Chapter 59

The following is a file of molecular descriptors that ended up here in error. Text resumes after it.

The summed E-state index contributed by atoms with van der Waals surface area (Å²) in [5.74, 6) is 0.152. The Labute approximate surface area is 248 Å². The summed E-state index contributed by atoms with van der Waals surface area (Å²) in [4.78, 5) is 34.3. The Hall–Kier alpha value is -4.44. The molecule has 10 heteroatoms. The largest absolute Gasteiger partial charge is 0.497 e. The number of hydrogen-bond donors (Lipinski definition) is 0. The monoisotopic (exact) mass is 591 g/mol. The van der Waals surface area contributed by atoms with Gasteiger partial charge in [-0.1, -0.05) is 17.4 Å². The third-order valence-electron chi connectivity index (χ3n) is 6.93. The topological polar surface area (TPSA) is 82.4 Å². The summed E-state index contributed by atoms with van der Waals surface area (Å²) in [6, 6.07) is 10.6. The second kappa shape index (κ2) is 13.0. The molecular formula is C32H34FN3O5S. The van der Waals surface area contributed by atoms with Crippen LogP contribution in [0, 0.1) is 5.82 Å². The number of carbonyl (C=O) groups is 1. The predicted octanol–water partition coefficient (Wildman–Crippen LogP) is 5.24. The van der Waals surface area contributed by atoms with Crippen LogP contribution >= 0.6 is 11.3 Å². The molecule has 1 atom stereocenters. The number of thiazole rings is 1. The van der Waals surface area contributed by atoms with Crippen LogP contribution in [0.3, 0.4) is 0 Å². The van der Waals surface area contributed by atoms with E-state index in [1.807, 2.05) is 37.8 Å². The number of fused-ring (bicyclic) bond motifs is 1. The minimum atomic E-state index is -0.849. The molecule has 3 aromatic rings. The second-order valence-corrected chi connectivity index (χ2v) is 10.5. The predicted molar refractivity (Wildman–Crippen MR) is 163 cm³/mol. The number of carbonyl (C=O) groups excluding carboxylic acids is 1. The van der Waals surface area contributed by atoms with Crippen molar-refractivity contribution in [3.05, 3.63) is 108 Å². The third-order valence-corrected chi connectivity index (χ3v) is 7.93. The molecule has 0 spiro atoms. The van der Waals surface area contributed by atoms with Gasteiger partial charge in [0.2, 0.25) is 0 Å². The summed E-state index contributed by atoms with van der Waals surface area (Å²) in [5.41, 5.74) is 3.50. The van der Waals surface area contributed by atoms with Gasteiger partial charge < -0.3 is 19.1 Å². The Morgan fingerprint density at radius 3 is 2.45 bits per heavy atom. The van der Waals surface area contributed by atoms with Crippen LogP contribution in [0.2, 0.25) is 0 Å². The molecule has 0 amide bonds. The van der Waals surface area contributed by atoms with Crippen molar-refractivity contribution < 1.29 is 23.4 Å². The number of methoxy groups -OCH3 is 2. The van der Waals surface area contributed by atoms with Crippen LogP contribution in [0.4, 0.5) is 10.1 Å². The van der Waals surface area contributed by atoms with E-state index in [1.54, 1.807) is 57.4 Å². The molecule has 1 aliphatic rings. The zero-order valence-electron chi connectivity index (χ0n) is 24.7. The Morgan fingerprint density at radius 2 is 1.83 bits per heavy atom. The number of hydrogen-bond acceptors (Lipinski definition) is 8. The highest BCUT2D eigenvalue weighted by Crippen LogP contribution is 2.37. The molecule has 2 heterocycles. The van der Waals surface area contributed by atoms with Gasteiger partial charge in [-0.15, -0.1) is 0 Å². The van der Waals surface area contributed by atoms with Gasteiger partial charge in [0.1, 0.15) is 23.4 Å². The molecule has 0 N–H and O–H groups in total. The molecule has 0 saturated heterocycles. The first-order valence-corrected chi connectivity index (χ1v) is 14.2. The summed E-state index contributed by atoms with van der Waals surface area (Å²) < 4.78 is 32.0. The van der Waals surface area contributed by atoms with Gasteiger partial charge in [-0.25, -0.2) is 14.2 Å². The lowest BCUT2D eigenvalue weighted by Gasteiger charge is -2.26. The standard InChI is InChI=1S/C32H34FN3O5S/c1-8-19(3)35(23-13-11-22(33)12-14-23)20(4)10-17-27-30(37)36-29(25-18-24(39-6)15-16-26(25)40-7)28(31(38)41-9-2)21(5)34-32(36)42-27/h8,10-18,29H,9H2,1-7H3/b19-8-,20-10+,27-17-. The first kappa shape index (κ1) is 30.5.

And now must I bury my dead out of my sight--bid farewell to the old resplendent, stately, scarred, defiant Raglan, itself the grave of many an old story, and the cradle of the new, and alas! in contrast with the old, not merely the mechanical, but the unpoetic and commonplace, yes vulgar era of our island's history. Little did lord Herbert dream of the age he was initiating--of the irreverence and pride and destruction that were about to follow in his footsteps, wasting, defiling, scarring, obliterating, turning beauty into ashes, and worse! That divine mechanics should thus, through selfishness and avarice, be leagued with filth and squalor and ugliness! When one looks upon Raglan, indignation rises--not at the storm of iron which battered its walls to powder, hardly even at the decree to level them with the dust, but at the later destroyer who could desecrate the beauty yet left by wrath and fear, who with the stones of my lady's chamber would build a kennel, or with the carved stones of chapel or hall a barn or cowhouse! What would the inventor of the water-commanding engine have said to the pollution of our waters, the destruction of the very landmarks of our history, the desecration of ruins that ought to be venerated for their loveliness as well as their story! Would he not have broken it to pieces, that the ruin it must occasion might not be laid to his charge? May all such men as for the sake of money constitute themselves the creators of ugliness, not to speak of far worse evils in the land, live--or die, I care not which--to know in their own selves what a lovely human Psyche lies hid even in the chrysalis of a railway-director, and to loathe their past selves as an abomination--incredible but that it had been. He who calls such a wish a curse, must undergo it ere his being can be other than a blot. But this era too will pass, and truth come forth in forms new and more lovely still. The living Raglan has gone from me, and before me rise the broken, mouldering walls which are the monument of their own past. My heart swells as I think of them, lonely in the deepening twilight, when the ivy which has flung itself like a garment about the bareness of their looped and windowed raggedness is but as darker streaks of the all prevailing dusk, and the moon is gathering in the east. Fain would the soul forsake the fettersome body for a season, to go flitting hither and thither, alighting and flitting, like a bat or a bird--now drawing itself slow along a moulding to taste its curve and flow, now creeping into a cranny, and brooding and thinking back till the fancy feels the tremble of an ancient kiss yet softly rippling the air, or descries the dim stain which no tempest can wash away. Ah, here is a stair! True there are but three steps, a broken one and a fragment. What said I? See how the phantom-steps continue it, winding up and up to the door of my lady's chamber! See its polished floor, black as night, its walls rich with tapestry, lovelily old, and harmoniously withered, for the ancient time had its ancient times, and its things that had come down from solemn antiquity--see the silver sconces, the tall mirrors, the part-open window, long, low, carved latticed, and filled with lozenge panes of the softest yellow green, in a multitude of shades! There stands my lady herself, leaning from it, looking down into the court! Ah, lovely lady! is not thy heart as the heart of my mother, my wife, my daughters? Thou hast had thy troubles. I trust they are over now, and that thou art satisfied with God for making thee! The vision fades, and the old walls rise like a broken cenotaph. But the same sky, with its clouds never the same, hangs over them; the same moon will fold them all night in a doubtful radiance, befitting the things that dwell alone, and are all of other times, for she too is but a ghost, a thing of the past, and her light is but the light of memory; into the empty crannies blow the same winds that once refreshed the souls of maiden and man-at-arms, only the yellow flower that grew in its gardens now grows upon its walls. And however the mind, or even the spirit of man may change, the heart remains the same, and an effort to read the hearts of our forefathers will help us to know the heart of our neighbour. Whoever cares to distinguish the bones of fact from the drapery of invention in the foregone tale, will find them all in the late Mr. Dirck's 'Life of the Marquis of Worcester,' and the 'Certamen Religiosum' and 'Golden Apophthegms' of Dr. Bayly. THE END.